Here are just a few of the most alarming quotes from Terry’s article (emphasis added):
- “In reality, it’s very easy to use AI to do the lion’s share of the thinking while still submitting work that looks like your own.”
- “[M]assive structural change is needed if our schools are going to keep training students to think critically.”
- “The…increasingly popular strategy is to have AI walk you through the writing process step by step.”
- “Already, a major chunk of the thinking had been done for me. ….[O]ne of the main challenges of writing an essay is just thinking through the subject matter and coming up with a strong, debatable claim. With one snap of the fingers and almost zero brain activity, I suddenly had one.”
- “[W]riting is no longer much of an exercise in thinking. …. The ideas on the paper can be computer-generated while the prose can be the student’s own.”
- “[W]e neglect the essay’s value as a method for practicing critical thinking. When we want students to learn how to think…assignments become essentially useless once AI gets involved.”
In sum, Terry says, essays are crucial tools for teaching students to think well, but students now have the ability to avoid thinking altogether when they write them.
Since this is the case, the question then becomes: How can thinking and writing be taught in a world in which students have almost constant access to the very programs that allow them not to think and write at all?
How can we help students avoid the temptation to be dishonest about their writing?
While it’s impossible to prevent all of this type of dishonesty, some characteristics of AI-produced writing will likely continue to be easy to spot. Additionally, I hope that adjusting how thinking and writing skills are taught in the classroom can reduce the likelihood that students would be tempted to be dishonest by using AI.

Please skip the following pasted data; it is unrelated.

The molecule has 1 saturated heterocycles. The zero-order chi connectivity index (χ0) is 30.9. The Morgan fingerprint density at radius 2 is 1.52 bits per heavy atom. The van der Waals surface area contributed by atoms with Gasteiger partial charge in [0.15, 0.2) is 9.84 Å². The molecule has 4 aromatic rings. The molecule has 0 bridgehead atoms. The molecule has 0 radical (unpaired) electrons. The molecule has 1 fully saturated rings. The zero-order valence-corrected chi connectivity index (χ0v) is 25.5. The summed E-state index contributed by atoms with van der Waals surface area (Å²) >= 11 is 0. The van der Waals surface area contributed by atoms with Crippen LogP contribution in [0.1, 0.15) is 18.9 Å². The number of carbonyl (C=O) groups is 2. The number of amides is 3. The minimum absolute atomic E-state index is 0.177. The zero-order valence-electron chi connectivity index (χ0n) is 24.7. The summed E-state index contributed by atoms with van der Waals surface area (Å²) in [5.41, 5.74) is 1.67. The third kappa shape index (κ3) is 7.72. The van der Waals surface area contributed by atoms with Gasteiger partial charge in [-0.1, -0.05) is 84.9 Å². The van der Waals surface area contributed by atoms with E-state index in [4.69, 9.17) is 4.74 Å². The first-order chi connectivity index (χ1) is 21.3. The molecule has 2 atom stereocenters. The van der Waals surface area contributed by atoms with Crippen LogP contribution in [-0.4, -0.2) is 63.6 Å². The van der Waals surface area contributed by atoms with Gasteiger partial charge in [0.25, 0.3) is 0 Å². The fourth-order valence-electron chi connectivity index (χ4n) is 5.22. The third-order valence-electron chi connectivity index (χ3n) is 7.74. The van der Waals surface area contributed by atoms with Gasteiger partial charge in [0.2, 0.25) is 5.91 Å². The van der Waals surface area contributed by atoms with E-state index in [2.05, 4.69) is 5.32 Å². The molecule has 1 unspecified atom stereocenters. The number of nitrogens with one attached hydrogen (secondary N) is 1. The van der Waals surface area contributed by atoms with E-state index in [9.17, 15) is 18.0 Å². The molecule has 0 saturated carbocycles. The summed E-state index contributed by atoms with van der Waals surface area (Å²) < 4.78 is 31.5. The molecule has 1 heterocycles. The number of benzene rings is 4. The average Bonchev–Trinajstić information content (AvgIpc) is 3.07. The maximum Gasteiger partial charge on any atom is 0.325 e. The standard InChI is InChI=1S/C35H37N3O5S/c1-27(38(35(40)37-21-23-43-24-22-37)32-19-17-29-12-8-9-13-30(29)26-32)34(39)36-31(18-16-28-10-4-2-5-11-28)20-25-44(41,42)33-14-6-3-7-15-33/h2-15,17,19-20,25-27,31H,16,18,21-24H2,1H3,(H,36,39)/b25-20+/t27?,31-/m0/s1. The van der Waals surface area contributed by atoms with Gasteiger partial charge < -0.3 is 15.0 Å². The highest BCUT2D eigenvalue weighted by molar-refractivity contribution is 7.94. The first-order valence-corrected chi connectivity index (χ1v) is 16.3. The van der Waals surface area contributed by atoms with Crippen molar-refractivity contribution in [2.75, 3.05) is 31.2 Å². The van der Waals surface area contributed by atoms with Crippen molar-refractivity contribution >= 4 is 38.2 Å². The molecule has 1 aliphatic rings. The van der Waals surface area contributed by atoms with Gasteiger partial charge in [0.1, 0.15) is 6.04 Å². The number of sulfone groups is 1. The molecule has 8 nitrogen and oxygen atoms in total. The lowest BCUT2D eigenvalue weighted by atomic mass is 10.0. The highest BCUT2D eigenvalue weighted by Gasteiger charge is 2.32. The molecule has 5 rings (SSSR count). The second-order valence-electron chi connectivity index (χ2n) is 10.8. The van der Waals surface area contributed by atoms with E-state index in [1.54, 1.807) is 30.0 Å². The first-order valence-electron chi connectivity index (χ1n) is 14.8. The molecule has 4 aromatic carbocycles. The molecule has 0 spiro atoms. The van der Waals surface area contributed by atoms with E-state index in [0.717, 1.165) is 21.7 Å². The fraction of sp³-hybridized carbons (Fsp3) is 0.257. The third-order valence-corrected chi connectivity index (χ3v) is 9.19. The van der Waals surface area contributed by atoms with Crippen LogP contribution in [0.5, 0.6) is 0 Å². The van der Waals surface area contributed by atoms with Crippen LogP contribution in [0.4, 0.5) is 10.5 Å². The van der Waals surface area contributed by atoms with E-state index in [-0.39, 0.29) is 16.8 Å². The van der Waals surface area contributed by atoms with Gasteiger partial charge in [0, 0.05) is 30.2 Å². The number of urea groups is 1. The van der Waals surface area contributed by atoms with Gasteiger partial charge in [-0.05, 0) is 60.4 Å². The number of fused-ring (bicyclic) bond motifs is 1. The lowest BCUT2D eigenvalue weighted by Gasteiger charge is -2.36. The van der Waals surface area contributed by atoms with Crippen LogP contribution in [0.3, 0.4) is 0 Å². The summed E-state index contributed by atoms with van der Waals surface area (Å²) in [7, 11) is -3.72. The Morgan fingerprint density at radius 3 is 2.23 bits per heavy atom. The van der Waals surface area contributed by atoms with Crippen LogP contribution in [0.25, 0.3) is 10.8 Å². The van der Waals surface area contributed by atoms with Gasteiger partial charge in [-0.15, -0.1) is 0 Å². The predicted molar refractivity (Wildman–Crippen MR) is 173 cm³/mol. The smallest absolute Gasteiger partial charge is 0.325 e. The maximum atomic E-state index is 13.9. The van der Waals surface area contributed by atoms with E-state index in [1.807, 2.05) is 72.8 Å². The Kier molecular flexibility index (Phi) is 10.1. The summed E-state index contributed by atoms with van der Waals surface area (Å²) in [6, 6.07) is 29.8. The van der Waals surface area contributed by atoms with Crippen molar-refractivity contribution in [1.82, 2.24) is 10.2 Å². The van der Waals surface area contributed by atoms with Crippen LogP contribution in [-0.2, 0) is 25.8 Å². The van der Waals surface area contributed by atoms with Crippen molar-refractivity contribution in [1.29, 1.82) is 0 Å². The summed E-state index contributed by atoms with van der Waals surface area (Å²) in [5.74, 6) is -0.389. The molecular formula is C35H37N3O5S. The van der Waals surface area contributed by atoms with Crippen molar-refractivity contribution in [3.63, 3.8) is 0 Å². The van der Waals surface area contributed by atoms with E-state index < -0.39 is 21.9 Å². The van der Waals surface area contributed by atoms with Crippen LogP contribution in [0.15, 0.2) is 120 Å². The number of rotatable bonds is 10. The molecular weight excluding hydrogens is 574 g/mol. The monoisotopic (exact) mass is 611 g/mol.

To see why this could be true, compare the temptation and shortcut of using AI-writing programs to other types of temptations and shortcuts.
Take the temptation to be gluttonous as an example. Since I’m surrounded by readily-available and cheap food, I’m surrounded by the temptation to snack. If I regularly give in to this temptation, I will gradually get fat, thought not noticeably in a short time—but the consequences could be lethal. What prevents me from constantly overeating? Physically, I need to drink plenty of water, eat nutrient-rich foods, and remove myself from areas where I might be tempted to give in. Metaphysically, I need to pray for God’s help and focus my mind on the truths about this issue: people around the world are starving, so I ought to have some self-control when it comes to food; junk food snacks pale in comparison to a homemade Italian dinner; and I want to stay healthy. Further, if I have experienced that I can go without or with very little food for long periods of time, then I know that it is possible for me to have self-control in my everyday eating habits.